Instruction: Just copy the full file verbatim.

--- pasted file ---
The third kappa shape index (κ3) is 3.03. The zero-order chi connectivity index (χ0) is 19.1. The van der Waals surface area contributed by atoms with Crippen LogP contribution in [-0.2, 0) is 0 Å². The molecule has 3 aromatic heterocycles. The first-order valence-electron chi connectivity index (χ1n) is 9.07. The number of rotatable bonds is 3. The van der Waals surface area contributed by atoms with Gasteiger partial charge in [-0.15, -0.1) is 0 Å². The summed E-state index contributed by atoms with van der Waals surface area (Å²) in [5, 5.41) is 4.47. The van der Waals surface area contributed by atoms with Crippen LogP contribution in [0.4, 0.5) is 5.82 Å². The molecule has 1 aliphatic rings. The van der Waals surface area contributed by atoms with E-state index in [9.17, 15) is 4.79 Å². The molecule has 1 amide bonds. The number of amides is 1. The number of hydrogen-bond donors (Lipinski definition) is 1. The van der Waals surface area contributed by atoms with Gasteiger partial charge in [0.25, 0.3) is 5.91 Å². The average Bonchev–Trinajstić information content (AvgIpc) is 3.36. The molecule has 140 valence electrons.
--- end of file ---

The third kappa shape index (κ3) is 3.03. The zero-order chi connectivity index (χ0) is 19.1. The van der Waals surface area contributed by atoms with Crippen LogP contribution in [-0.2, 0) is 0 Å². The molecule has 3 aromatic heterocycles. The first-order valence-electron chi connectivity index (χ1n) is 9.07. The number of rotatable bonds is 3. The van der Waals surface area contributed by atoms with Gasteiger partial charge in [-0.15, -0.1) is 0 Å². The summed E-state index contributed by atoms with van der Waals surface area (Å²) in [5, 5.41) is 4.47. The van der Waals surface area contributed by atoms with Crippen LogP contribution in [0.4, 0.5) is 5.82 Å². The molecule has 1 aliphatic rings. The van der Waals surface area contributed by atoms with E-state index in [9.17, 15) is 4.79 Å². The molecule has 1 amide bonds. The number of amides is 1. The number of hydrogen-bond donors (Lipinski definition) is 1. The van der Waals surface area contributed by atoms with Gasteiger partial charge in [0.25, 0.3) is 5.91 Å². The average Bonchev–Trinajstić information content (AvgIpc) is 3.36. The molecule has 140 valence electrons.